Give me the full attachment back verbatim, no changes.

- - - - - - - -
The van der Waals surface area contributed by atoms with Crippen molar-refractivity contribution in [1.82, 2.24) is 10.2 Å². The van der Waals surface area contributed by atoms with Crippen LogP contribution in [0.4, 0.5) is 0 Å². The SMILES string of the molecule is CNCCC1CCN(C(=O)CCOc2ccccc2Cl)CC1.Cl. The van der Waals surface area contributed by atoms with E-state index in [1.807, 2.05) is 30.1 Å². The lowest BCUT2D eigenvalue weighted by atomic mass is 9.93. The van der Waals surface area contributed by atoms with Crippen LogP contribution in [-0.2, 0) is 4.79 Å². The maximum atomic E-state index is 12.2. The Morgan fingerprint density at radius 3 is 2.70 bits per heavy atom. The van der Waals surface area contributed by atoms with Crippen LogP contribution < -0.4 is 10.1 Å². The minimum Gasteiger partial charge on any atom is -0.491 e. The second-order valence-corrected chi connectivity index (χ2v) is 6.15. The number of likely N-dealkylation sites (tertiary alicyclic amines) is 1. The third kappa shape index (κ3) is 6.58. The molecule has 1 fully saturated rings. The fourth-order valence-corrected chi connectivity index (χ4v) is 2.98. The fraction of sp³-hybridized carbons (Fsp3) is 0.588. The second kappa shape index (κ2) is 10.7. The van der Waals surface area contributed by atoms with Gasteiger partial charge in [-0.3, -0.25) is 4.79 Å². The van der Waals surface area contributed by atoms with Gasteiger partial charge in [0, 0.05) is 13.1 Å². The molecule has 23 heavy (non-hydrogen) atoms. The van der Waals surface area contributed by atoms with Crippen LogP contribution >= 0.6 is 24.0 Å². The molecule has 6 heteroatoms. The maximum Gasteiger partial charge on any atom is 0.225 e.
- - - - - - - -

The van der Waals surface area contributed by atoms with Crippen molar-refractivity contribution in [1.82, 2.24) is 10.2 Å². The van der Waals surface area contributed by atoms with Crippen LogP contribution in [0.4, 0.5) is 0 Å². The SMILES string of the molecule is CNCCC1CCN(C(=O)CCOc2ccccc2Cl)CC1.Cl. The van der Waals surface area contributed by atoms with E-state index in [1.807, 2.05) is 30.1 Å². The lowest BCUT2D eigenvalue weighted by atomic mass is 9.93. The van der Waals surface area contributed by atoms with Crippen LogP contribution in [-0.2, 0) is 4.79 Å². The maximum atomic E-state index is 12.2. The Morgan fingerprint density at radius 3 is 2.70 bits per heavy atom. The van der Waals surface area contributed by atoms with Crippen LogP contribution < -0.4 is 10.1 Å². The minimum Gasteiger partial charge on any atom is -0.491 e. The second-order valence-corrected chi connectivity index (χ2v) is 6.15. The number of likely N-dealkylation sites (tertiary alicyclic amines) is 1. The third kappa shape index (κ3) is 6.58. The molecule has 1 fully saturated rings. The fourth-order valence-corrected chi connectivity index (χ4v) is 2.98. The fraction of sp³-hybridized carbons (Fsp3) is 0.588. The second kappa shape index (κ2) is 10.7. The van der Waals surface area contributed by atoms with Gasteiger partial charge in [-0.3, -0.25) is 4.79 Å². The van der Waals surface area contributed by atoms with Gasteiger partial charge in [0, 0.05) is 13.1 Å². The molecule has 23 heavy (non-hydrogen) atoms. The van der Waals surface area contributed by atoms with Crippen LogP contribution >= 0.6 is 24.0 Å². The molecule has 6 heteroatoms. The maximum Gasteiger partial charge on any atom is 0.225 e.